Should I always use REUSEDLT (re-use deleted records) on my physical files?
When a record is deleted, it still holds up space. It is flagged as deleted. The default for a physical file is to leave such records in place and not to use their space when writing new records. This may lead to files full of deleted records and wasted space on the system. The solution then is to reorganize the files. This will release space.
But reorganizing a very large file or a file that is constantly in use is near to impossible. This is where the possibility to make the file re-use space left by deleted records comes handy. There are a few circumstances where re-use delete is not suitable. If you have a file in which record order matters, you can not use re-use delete, as your records would be mixed up. If you have keys, either physical or logical, that use FIFO, LIFO and so on, you will not be able to change your file to re-use deleted records. But I do not think that such file uses should be found in a modern database.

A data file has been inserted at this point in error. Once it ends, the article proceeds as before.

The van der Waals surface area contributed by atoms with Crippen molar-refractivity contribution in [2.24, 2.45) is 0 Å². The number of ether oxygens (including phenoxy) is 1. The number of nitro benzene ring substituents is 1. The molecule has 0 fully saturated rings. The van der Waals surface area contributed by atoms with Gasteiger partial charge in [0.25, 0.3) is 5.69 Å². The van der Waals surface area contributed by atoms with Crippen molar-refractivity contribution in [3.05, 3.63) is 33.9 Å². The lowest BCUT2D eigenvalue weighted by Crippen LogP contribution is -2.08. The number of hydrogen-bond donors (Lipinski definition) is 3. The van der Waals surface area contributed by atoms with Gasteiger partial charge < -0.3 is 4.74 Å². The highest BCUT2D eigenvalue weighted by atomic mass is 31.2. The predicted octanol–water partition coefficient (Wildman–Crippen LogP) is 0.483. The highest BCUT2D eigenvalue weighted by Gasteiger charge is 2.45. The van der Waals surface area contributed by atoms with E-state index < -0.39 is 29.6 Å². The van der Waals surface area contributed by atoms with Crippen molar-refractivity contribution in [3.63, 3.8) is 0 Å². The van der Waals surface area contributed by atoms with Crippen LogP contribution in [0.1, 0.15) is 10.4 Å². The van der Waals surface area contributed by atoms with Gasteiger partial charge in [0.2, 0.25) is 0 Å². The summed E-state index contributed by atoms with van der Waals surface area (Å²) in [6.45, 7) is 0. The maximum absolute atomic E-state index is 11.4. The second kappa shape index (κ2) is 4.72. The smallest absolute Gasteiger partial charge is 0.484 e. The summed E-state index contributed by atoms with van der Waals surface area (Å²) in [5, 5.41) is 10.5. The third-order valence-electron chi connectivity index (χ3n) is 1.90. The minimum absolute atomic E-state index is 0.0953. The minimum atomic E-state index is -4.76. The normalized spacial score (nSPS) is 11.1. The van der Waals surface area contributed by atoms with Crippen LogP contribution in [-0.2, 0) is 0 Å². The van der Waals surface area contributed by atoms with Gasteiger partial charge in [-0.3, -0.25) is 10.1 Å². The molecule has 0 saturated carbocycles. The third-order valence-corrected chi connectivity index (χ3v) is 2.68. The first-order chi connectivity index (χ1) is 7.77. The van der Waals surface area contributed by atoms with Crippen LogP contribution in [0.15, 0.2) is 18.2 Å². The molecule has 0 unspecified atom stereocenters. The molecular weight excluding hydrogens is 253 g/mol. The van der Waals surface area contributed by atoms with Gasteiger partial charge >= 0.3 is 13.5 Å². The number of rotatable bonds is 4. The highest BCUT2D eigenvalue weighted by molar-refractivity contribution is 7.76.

In the first case, you may use a sequence field or a time-stamp field that will be used in an access path to make sure you read your records in order. In the second case, you may add a time-stamp field that will record the time the record was created (for FIFO and LIFO) or the time the record was modified (for FCFO). You would simply modify your access path by adding the time stamp in the last key position, and you would be able to use re-use deleted records.